Things I Stopped Buying To Save Money

2.15.2017
I've been a non-buying minimalist for awhile now, so I have a pretty good grip on my list of things I just completely do not purchase anymore.  Since deciding to fully embrace minimalism, there's a lot of things I've stopped buying in fact.  And not just minimalism - going cruelty free, zero waste, chemical free, all natural, vegan (vegan-ish.  Cheese, man.), all of those things led to a laundry list of things that I don't buy anymore.  But that doesn't mean I automatically save money.  Because sometimes it required finding a replacement product.  Just because you cut out Starbucks doesn't mean you're not still spending to make coffee at home, right?


Here's a couple of things that I stopped buying and have actually saved money by doing so.

Books and Magazines

I don't spend any money on books because I don't keep any in the house.  I will only rent books from the library and since the huge Harold Washington Library is about 4 blocks from my office, I'm not even spending gas money to go get them.  Plus I can rent a ton of books as e-books and read them on any device.  I also don't buy magazines anymore.  I used to always get a couple but now the content isn't super interesting to me - funny how that happens when you stop looking for the new makeup, clothes, home decor, etc.  Real Simple is one I still enjoy but I never feel the need to buy it.  I flip through it at my mom's house, she has a subscription.  One I got for her for free, from Recyclebank.  I've mentioned it before, but you read through articles and slideshows (they take just 1 minute each) about recycling and the environment and earn points.  You redeem the points for a number of things, magazine subscriptions being one of them.  I think you could earn enough points for a year long subscription to Real Simple in a matter of minutes.  Since I replaced books and magazines with totally free versions of these things, that's 100% savings.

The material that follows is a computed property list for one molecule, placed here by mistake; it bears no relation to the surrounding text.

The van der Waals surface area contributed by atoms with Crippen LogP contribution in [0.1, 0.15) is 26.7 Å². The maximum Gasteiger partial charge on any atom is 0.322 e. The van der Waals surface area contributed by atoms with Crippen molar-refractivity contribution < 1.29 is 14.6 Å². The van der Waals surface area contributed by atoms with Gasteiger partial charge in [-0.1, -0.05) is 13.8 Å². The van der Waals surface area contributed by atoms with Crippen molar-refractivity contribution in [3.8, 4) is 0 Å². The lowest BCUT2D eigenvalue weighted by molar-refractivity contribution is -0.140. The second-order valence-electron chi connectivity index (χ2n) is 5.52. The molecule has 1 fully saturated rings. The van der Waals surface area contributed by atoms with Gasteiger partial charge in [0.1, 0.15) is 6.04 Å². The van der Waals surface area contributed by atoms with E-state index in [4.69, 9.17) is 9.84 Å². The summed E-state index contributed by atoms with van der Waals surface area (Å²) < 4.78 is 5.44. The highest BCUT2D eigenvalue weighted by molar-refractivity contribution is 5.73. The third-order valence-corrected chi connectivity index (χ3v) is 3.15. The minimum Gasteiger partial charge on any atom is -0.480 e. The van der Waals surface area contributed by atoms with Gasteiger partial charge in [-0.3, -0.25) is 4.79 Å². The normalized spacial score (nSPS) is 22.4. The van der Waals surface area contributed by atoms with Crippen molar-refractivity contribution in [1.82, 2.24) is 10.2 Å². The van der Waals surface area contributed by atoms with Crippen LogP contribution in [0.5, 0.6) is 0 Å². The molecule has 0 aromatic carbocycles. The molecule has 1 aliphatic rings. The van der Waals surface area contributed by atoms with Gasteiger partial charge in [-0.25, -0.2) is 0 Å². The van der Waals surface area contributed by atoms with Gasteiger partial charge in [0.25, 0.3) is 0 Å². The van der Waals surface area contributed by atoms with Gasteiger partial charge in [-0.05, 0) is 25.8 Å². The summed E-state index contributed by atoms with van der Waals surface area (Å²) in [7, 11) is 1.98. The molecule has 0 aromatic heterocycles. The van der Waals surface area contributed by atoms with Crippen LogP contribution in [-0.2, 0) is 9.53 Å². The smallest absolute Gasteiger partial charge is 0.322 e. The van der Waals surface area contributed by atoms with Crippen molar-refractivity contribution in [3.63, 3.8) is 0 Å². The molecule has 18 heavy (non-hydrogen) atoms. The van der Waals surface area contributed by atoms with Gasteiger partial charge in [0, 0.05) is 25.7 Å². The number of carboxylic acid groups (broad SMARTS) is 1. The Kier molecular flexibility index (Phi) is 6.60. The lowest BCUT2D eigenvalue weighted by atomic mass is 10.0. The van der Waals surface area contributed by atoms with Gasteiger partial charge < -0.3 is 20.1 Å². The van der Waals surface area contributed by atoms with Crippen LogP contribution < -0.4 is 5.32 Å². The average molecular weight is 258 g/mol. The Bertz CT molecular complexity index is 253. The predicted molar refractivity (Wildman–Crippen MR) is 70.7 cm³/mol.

Most Hair Care Products

Once I started cutting out bad chemicals from my hair care, I decided to just let my hair do what it wants for awhile to see what I would actually need.  I don't like to use heat on my hair as it is, so frizz serum and hair spray and heat protectant and everything else seemed silly.  Pretty quickly I figured out that my hair didn't need styling products if I (a) washed it less often and (b) used more natural shampoo and conditioner that didn't strip my hair with SLS ingredients (what makes it foam.)  If I use dry shampoo - and my dry shampoo is arrowroot powder - I can go an entire week without washing my hair.  True story, Sunday to Sunday.  And it'll look perfectly fine.  If I don't use the arrowroot powder, I have to wash my hair twice a week.  That's it.  I have never washed my hair every day, so I didn't have a greasy detox period to push it longer, which helped, but there are all sorts of guides on the internet about how to push your particular hair type longer between washes, thus keeping it healthier.  I switched to more natural shampoos and conditioners (the Shea Moisture line) and then just started making my own with honey and coconut oil and I find that I don't need any styling products.  The savings on styling products is 100%, and since the honey and coconut oil acts as shampoo and conditioner, and doesn't take much, it saves on those items too.

Planners and Planner Supplies

This one is a big money saver for me, currently.  That's not so say I'll never buy these things again, but I'm not using any sort of paper in my planning and organization right now at all.  It's all digital.  I have a post coming up about this on Friday, a whole update on my new system and what's working for me at the moment.  So not only have I stopped buying planners (those fancy ones can get pricey, like $60 at least!), but I've also stopped buying pens, notepads, paperclips, sticky notes, stickers, all the typical things you associate with a planner.  It's so nice to have that money freed up, though I admit the stationery aisle still draws me in.  I've been holding steady though - looking, no buying.  One day I'll stop looking too.  One day.

I have plenty of things I've stopped buying that have save money in other ways, because the replacement products I bought were reusable and cheaper in the long run.  I'll probably be mentioning most of those when I post about zero waste essentials so you'll see what I'm talking about.  These are just the things that have saved me 100%.  What have you stopped buying lately that actually saves you money?


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